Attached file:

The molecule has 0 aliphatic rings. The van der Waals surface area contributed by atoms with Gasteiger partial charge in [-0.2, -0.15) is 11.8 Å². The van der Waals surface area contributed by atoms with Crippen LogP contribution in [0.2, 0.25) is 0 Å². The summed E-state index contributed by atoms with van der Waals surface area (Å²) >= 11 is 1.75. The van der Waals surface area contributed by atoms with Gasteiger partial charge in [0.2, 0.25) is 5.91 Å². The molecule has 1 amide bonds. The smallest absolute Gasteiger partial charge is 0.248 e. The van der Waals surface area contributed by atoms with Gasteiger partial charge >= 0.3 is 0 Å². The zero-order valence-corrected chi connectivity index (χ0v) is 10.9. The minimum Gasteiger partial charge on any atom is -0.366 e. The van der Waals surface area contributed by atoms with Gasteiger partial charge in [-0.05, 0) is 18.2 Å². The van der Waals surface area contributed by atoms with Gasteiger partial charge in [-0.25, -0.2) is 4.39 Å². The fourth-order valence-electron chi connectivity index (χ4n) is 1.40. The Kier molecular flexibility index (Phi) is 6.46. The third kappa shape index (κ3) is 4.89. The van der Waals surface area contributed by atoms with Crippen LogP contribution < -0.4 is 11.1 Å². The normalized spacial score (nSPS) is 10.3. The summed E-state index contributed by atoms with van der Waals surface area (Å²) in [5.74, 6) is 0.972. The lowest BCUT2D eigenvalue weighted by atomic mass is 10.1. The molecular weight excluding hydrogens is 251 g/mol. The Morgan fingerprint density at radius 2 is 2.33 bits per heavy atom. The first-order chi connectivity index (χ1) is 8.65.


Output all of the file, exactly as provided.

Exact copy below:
The molecule has 0 aliphatic rings. The van der Waals surface area contributed by atoms with Gasteiger partial charge in [-0.2, -0.15) is 11.8 Å². The van der Waals surface area contributed by atoms with Crippen LogP contribution in [0.2, 0.25) is 0 Å². The summed E-state index contributed by atoms with van der Waals surface area (Å²) >= 11 is 1.75. The van der Waals surface area contributed by atoms with Gasteiger partial charge in [0.2, 0.25) is 5.91 Å². The molecule has 1 amide bonds. The smallest absolute Gasteiger partial charge is 0.248 e. The van der Waals surface area contributed by atoms with Gasteiger partial charge >= 0.3 is 0 Å². The zero-order valence-corrected chi connectivity index (χ0v) is 10.9. The minimum Gasteiger partial charge on any atom is -0.366 e. The van der Waals surface area contributed by atoms with Gasteiger partial charge in [-0.05, 0) is 18.2 Å². The van der Waals surface area contributed by atoms with Gasteiger partial charge in [-0.25, -0.2) is 4.39 Å². The fourth-order valence-electron chi connectivity index (χ4n) is 1.40. The Kier molecular flexibility index (Phi) is 6.46. The third kappa shape index (κ3) is 4.89. The van der Waals surface area contributed by atoms with Crippen LogP contribution < -0.4 is 11.1 Å². The normalized spacial score (nSPS) is 10.3. The summed E-state index contributed by atoms with van der Waals surface area (Å²) in [5.74, 6) is 0.972. The lowest BCUT2D eigenvalue weighted by atomic mass is 10.1. The molecular weight excluding hydrogens is 251 g/mol. The Morgan fingerprint density at radius 2 is 2.33 bits per heavy atom. The first-order chi connectivity index (χ1) is 8.65.